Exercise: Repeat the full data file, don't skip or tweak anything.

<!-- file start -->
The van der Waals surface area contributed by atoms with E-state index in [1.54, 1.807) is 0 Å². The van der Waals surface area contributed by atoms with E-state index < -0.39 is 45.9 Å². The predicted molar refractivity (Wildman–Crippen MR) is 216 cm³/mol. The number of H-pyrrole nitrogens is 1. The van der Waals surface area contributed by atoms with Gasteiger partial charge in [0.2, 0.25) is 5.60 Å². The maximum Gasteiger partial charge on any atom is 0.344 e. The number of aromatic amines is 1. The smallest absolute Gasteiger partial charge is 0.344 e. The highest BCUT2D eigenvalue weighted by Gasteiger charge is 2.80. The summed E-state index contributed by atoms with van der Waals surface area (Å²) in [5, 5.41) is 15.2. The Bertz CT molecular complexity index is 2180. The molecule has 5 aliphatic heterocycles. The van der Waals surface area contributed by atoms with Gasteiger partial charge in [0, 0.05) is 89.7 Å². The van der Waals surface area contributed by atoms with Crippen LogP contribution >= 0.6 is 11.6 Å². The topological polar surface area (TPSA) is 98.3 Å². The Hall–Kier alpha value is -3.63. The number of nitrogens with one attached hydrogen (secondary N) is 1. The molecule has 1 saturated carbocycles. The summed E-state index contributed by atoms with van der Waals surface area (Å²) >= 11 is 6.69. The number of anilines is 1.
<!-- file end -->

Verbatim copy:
The van der Waals surface area contributed by atoms with E-state index in [1.54, 1.807) is 0 Å². The van der Waals surface area contributed by atoms with E-state index < -0.39 is 45.9 Å². The predicted molar refractivity (Wildman–Crippen MR) is 216 cm³/mol. The number of H-pyrrole nitrogens is 1. The van der Waals surface area contributed by atoms with Gasteiger partial charge in [0.2, 0.25) is 5.60 Å². The maximum Gasteiger partial charge on any atom is 0.344 e. The number of aromatic amines is 1. The smallest absolute Gasteiger partial charge is 0.344 e. The highest BCUT2D eigenvalue weighted by Gasteiger charge is 2.80. The summed E-state index contributed by atoms with van der Waals surface area (Å²) in [5, 5.41) is 15.2. The Bertz CT molecular complexity index is 2180. The molecule has 5 aliphatic heterocycles. The van der Waals surface area contributed by atoms with Gasteiger partial charge in [0, 0.05) is 89.7 Å². The van der Waals surface area contributed by atoms with Crippen LogP contribution >= 0.6 is 11.6 Å². The topological polar surface area (TPSA) is 98.3 Å². The Hall–Kier alpha value is -3.63. The number of nitrogens with one attached hydrogen (secondary N) is 1. The molecule has 1 saturated carbocycles. The summed E-state index contributed by atoms with van der Waals surface area (Å²) >= 11 is 6.69. The number of anilines is 1.